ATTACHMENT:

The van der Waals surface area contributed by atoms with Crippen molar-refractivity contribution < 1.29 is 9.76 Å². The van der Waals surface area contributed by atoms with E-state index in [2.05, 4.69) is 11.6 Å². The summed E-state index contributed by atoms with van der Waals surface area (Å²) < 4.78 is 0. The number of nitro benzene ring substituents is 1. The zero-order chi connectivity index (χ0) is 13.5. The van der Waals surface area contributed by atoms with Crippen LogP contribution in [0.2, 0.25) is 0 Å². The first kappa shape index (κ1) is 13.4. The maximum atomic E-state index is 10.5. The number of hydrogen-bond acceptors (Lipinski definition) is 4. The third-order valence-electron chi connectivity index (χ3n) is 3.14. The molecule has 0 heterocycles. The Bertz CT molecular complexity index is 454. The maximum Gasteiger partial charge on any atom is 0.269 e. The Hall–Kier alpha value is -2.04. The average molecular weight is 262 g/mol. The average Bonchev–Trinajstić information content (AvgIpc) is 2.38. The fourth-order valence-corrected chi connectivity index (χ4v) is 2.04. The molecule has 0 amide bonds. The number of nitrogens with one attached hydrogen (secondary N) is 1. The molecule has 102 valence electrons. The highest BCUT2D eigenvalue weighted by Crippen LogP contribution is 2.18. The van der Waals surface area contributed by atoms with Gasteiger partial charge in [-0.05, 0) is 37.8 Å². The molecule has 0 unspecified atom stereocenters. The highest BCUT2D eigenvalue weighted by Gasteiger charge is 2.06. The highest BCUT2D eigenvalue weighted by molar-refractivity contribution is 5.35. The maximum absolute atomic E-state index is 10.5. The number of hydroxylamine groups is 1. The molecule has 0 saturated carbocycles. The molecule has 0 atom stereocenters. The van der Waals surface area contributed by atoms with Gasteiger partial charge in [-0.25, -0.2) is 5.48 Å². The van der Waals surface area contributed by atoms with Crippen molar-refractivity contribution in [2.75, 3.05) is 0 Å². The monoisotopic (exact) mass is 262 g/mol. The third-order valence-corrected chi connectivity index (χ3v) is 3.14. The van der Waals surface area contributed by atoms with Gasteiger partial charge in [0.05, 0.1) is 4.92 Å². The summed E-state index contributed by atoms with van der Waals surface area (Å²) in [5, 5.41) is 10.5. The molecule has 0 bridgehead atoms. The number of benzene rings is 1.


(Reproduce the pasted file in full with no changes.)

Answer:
The van der Waals surface area contributed by atoms with Crippen molar-refractivity contribution < 1.29 is 9.76 Å². The van der Waals surface area contributed by atoms with E-state index in [2.05, 4.69) is 11.6 Å². The summed E-state index contributed by atoms with van der Waals surface area (Å²) < 4.78 is 0. The number of nitro benzene ring substituents is 1. The zero-order chi connectivity index (χ0) is 13.5. The van der Waals surface area contributed by atoms with Crippen LogP contribution in [0.2, 0.25) is 0 Å². The first kappa shape index (κ1) is 13.4. The maximum atomic E-state index is 10.5. The number of hydrogen-bond acceptors (Lipinski definition) is 4. The third-order valence-electron chi connectivity index (χ3n) is 3.14. The molecule has 0 heterocycles. The Bertz CT molecular complexity index is 454. The maximum Gasteiger partial charge on any atom is 0.269 e. The Hall–Kier alpha value is -2.04. The average molecular weight is 262 g/mol. The average Bonchev–Trinajstić information content (AvgIpc) is 2.38. The fourth-order valence-corrected chi connectivity index (χ4v) is 2.04. The molecule has 0 amide bonds. The number of nitrogens with one attached hydrogen (secondary N) is 1. The molecule has 102 valence electrons. The highest BCUT2D eigenvalue weighted by Crippen LogP contribution is 2.18. The van der Waals surface area contributed by atoms with Gasteiger partial charge in [-0.05, 0) is 37.8 Å². The molecule has 0 unspecified atom stereocenters. The highest BCUT2D eigenvalue weighted by Gasteiger charge is 2.06. The highest BCUT2D eigenvalue weighted by molar-refractivity contribution is 5.35. The maximum absolute atomic E-state index is 10.5. The number of hydroxylamine groups is 1. The molecule has 0 saturated carbocycles. The molecule has 0 atom stereocenters. The van der Waals surface area contributed by atoms with Gasteiger partial charge in [-0.25, -0.2) is 5.48 Å². The van der Waals surface area contributed by atoms with Crippen molar-refractivity contribution in [2.75, 3.05) is 0 Å². The monoisotopic (exact) mass is 262 g/mol. The third-order valence-corrected chi connectivity index (χ3v) is 3.14. The van der Waals surface area contributed by atoms with Gasteiger partial charge in [0.05, 0.1) is 4.92 Å². The summed E-state index contributed by atoms with van der Waals surface area (Å²) in [5, 5.41) is 10.5. The molecule has 0 bridgehead atoms. The number of benzene rings is 1.